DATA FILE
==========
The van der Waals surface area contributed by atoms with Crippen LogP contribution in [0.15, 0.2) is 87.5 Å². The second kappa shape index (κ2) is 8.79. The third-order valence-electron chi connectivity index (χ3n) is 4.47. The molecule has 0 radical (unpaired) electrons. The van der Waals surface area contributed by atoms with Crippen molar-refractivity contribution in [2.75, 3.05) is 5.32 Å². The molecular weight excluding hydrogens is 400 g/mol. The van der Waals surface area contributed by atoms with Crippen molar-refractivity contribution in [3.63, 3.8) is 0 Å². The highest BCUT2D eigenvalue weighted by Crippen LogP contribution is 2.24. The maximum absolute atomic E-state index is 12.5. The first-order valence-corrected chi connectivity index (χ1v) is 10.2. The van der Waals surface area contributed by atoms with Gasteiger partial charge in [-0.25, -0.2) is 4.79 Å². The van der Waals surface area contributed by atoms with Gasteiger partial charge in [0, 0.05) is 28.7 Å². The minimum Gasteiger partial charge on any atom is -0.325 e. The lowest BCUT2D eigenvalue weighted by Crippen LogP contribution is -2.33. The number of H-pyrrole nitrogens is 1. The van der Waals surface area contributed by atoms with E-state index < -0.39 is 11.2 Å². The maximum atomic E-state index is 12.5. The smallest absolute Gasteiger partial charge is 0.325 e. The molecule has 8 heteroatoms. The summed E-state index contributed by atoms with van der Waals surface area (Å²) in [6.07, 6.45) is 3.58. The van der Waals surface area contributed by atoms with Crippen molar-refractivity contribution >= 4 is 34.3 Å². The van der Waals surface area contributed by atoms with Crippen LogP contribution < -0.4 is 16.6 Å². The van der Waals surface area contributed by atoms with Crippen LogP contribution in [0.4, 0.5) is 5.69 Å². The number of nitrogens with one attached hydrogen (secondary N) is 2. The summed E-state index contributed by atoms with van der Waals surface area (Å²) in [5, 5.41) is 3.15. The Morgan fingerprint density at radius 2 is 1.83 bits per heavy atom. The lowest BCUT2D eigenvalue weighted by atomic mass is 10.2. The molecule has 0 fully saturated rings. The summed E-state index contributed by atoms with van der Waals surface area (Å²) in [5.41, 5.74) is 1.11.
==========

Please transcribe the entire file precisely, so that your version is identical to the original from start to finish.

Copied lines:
The van der Waals surface area contributed by atoms with Crippen LogP contribution in [0.15, 0.2) is 87.5 Å². The second kappa shape index (κ2) is 8.79. The third-order valence-electron chi connectivity index (χ3n) is 4.47. The molecule has 0 radical (unpaired) electrons. The van der Waals surface area contributed by atoms with Crippen molar-refractivity contribution in [2.75, 3.05) is 5.32 Å². The molecular weight excluding hydrogens is 400 g/mol. The van der Waals surface area contributed by atoms with Crippen molar-refractivity contribution in [3.63, 3.8) is 0 Å². The highest BCUT2D eigenvalue weighted by Crippen LogP contribution is 2.24. The maximum absolute atomic E-state index is 12.5. The first-order valence-corrected chi connectivity index (χ1v) is 10.2. The van der Waals surface area contributed by atoms with Gasteiger partial charge in [-0.25, -0.2) is 4.79 Å². The van der Waals surface area contributed by atoms with Gasteiger partial charge in [0, 0.05) is 28.7 Å². The minimum Gasteiger partial charge on any atom is -0.325 e. The lowest BCUT2D eigenvalue weighted by Crippen LogP contribution is -2.33. The number of H-pyrrole nitrogens is 1. The van der Waals surface area contributed by atoms with E-state index < -0.39 is 11.2 Å². The maximum atomic E-state index is 12.5. The smallest absolute Gasteiger partial charge is 0.325 e. The molecule has 8 heteroatoms. The summed E-state index contributed by atoms with van der Waals surface area (Å²) in [6.07, 6.45) is 3.58. The van der Waals surface area contributed by atoms with Crippen molar-refractivity contribution >= 4 is 34.3 Å². The van der Waals surface area contributed by atoms with Crippen LogP contribution < -0.4 is 16.6 Å². The van der Waals surface area contributed by atoms with Crippen LogP contribution in [0.4, 0.5) is 5.69 Å². The number of nitrogens with one attached hydrogen (secondary N) is 2. The summed E-state index contributed by atoms with van der Waals surface area (Å²) in [5, 5.41) is 3.15. The Morgan fingerprint density at radius 2 is 1.83 bits per heavy atom. The lowest BCUT2D eigenvalue weighted by atomic mass is 10.2. The molecule has 0 fully saturated rings. The summed E-state index contributed by atoms with van der Waals surface area (Å²) in [5.41, 5.74) is 1.11.